Surveillance and investigation practices
We are also planning to review surveillance and investigation processes used by insurers to identify fraudulent claims. This is an area that has been highlighted by consumer representatives and media who have raised concerns about processes which are detrimental to consumers. Industry has been on notice of these concerns, and has had time to review them and address any shortcomings.

Law reform
As I mentioned earlier, there are a number of key reforms underway that will have significant impacts for both industry and ASIC. In December, the Government began consultation on the introduction of a new product design and distribution framework for financial products, and a product intervention power which will enable ASIC to take direct action to deal with significant shortcomings in products or conduct that result in consumer detriment.

Product design and distribution
The product design and distribution obligations will mean that issuers of financial products – including general insurers – will be obliged to:

  • identify an appropriate target market for their products
  • consider whether the product meets the needs of those individuals and is capable of being understood by them
  • select distribution channels that are likely to deliver the products into the hands of individuals in the target market.

On the face of it, you might expect that this should not mean significant change for industry. These look to be sound principles that one would expect a well-run business, looking to treat their customers well, would follow. And yet, our work on add-on insurance highlights the need for these obligations. Our findings put beyond any doubt that many of the disciplines that the new obligations will introduce are still needed – not just in one firm, but across the market. Product design and distribution that puts good consumer outcomes front and centre should be at the heart of any insurers’ business.

Product intervention power
This brings me to the product intervention power. The new power envisages ASIC being able to take action in relation to product features, the types of consumers who can access a product, and the circumstances in which they can do so. This would be warranted where significant consumer detriment has been identified. In a world of effective design and distribution, there should be no need for such an intervention. But it does mean that where other avenues have been exhausted and conduct that significantly damages consumers’ interests persists, ASIC will be able to act more swiftly. However, I want to make it clear to you all that ASIC is not waiting for these additional powers before acting to address problems that we see today.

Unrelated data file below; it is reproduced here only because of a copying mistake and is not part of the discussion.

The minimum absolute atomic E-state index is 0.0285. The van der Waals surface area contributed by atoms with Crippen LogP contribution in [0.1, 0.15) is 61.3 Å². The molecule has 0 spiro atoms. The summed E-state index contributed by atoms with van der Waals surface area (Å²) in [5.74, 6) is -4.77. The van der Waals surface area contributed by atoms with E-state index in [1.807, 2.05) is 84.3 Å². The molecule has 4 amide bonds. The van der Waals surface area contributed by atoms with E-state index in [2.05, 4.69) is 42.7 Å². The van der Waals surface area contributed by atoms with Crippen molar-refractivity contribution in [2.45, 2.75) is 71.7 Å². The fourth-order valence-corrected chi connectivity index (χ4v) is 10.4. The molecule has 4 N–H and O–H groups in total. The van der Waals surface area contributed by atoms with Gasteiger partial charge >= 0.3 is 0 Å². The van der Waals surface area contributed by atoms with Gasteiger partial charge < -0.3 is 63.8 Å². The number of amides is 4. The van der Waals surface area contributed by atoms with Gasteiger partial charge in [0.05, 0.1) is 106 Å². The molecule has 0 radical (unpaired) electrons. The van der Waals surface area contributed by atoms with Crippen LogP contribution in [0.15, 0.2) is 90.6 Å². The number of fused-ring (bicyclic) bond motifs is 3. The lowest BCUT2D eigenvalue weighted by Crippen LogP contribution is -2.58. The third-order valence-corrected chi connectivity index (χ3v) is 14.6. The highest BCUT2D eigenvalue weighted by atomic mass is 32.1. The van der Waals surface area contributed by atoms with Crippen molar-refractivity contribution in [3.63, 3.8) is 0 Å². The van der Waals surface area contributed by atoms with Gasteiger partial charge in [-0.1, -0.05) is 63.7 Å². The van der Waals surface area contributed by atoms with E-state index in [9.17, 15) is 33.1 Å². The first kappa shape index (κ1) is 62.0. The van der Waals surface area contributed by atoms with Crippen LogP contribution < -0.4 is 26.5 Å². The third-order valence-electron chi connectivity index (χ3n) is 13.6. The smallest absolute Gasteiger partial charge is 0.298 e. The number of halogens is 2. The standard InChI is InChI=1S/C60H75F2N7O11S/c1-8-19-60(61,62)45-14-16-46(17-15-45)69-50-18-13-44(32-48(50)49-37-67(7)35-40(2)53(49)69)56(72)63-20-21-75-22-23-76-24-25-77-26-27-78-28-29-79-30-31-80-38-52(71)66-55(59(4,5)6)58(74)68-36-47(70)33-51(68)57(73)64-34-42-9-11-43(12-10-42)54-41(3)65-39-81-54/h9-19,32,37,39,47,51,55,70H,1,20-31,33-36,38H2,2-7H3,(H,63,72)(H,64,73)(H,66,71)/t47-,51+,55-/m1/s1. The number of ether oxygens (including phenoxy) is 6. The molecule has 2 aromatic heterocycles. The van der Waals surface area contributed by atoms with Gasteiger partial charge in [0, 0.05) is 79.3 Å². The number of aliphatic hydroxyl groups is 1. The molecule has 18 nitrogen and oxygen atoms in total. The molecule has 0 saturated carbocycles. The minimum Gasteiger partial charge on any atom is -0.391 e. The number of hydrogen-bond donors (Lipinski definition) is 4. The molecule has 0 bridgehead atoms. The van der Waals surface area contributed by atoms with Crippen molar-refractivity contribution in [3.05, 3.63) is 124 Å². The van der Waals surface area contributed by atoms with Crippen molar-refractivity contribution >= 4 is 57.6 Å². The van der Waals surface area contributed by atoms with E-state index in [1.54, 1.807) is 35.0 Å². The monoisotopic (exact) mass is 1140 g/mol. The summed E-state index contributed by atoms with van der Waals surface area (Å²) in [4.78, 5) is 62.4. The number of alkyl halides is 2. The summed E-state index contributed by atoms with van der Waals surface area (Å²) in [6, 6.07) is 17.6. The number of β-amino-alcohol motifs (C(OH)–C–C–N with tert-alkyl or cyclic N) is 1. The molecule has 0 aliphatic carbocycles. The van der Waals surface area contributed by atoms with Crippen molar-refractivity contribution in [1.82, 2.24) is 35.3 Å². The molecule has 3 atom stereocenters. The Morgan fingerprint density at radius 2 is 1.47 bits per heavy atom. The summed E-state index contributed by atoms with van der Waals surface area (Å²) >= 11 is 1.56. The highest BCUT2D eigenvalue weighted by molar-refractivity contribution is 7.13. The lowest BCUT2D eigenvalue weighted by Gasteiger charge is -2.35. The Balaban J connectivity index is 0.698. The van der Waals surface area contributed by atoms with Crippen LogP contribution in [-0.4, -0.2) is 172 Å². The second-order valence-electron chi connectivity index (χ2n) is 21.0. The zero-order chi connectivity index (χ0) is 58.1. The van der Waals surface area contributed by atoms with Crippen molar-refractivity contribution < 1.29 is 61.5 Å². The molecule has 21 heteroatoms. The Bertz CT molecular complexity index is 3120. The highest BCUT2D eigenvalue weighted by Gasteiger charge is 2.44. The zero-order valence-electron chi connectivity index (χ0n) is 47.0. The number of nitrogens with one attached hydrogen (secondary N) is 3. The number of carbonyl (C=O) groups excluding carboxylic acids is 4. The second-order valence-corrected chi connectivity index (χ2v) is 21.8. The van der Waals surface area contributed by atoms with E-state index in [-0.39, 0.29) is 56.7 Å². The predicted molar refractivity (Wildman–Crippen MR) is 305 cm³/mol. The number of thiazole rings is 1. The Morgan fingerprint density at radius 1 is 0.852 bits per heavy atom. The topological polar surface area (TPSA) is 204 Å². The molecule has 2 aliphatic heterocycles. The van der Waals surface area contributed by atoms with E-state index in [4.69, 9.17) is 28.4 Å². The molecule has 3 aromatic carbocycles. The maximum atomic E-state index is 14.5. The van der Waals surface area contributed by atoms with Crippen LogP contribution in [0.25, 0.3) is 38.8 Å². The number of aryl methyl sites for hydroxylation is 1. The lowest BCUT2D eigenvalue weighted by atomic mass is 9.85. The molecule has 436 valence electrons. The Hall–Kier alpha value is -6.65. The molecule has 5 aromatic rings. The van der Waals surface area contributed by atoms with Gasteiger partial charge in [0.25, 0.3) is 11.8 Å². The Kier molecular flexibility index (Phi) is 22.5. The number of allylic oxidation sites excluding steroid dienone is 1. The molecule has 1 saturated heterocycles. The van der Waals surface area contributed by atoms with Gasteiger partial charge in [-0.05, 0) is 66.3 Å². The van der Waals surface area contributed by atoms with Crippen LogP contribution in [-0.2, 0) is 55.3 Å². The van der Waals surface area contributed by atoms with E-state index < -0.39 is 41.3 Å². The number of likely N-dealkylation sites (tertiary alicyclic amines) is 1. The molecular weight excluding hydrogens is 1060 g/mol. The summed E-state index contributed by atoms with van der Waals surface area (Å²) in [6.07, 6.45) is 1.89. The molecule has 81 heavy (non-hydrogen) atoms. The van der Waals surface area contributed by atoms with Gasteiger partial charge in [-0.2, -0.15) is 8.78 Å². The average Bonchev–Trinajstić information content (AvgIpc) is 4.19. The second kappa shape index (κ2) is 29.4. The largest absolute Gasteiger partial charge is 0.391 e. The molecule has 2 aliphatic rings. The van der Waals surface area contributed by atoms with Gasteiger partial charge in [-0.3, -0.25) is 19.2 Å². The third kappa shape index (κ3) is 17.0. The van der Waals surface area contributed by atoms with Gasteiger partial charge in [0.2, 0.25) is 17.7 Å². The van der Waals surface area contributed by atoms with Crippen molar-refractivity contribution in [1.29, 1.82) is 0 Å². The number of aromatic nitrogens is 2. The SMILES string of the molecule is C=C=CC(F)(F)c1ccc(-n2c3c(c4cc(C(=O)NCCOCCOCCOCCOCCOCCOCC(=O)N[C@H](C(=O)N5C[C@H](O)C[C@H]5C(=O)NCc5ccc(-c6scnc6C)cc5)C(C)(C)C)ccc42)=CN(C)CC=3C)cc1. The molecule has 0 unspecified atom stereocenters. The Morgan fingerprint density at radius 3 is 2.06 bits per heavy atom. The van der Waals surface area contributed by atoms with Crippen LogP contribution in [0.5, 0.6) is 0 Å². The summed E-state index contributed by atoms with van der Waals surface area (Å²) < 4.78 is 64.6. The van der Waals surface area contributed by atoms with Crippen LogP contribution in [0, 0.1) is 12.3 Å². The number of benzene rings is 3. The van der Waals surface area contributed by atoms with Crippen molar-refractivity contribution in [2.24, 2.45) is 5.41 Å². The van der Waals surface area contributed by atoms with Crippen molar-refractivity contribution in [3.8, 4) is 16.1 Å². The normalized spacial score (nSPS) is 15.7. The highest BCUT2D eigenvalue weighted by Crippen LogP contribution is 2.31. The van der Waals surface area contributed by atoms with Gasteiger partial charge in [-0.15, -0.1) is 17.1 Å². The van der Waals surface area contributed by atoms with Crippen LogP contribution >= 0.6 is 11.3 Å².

Penalties
We have also recommended more significant penalties for misconduct relating to insurance claims handling, which will be reviewed as part of Government’s review of ASIC’s enforcement powers. This will help strengthen the regulatory framework for claims handling, and improve ASIC’s ability to take action where we identify concerning conduct. The public expects nothing less.

Why culture matters
I want to comment finally today to you, that culture matters. At the centre of everything I have talked about today is a firm’s culture. Good culture is good for the bottom line and it is critical for firms that want to be around for the long term. Many studies have found that good culture is good for business and generating long-term shareholder value. There are a number of ways that having a good culture can benefit your organisation. For example:

  • increasing customer loyalty, brand and reputation
  • reducing or avoiding the financial impact of fines or remediation
  • attracting and retaining staff.

Poor culture, on the other hand, can lead to misconduct and result in significant financial costs, including the cost of remediation, compensation and fines; as well as not necessarily attracting and retaining high performing staff. And, in talking about culture, I can’t help but come back to the add-on insurance products that we’ve highlighted in our reports. A culture that focuses on commissions and conflicted remuneration for intermediaries over and above providing consumers with a product that meets their needs is not sustainable. A culture where it is acceptable to simply pass a product on to a third party, with no consideration for who the final consumer might be and whether the product offers them any value at all, will inevitably lead to poor consumer outcomes. Culture should also be at the forefront of the general insurance industry’s mind as you endeavour to review the industry’s code of practice this year. This forum is an opportunity for you to think about the cultural foundation you want this industry to be built on in the future.

Conclusion
I do hope this gives you a sense that the insurance market continues to be at the forefront of much of ASIC’s regulatory agenda. We hope to continue to work collaboratively with your industry in the coming year to help ensure that consumers can have trust and confidence in the insurance industry.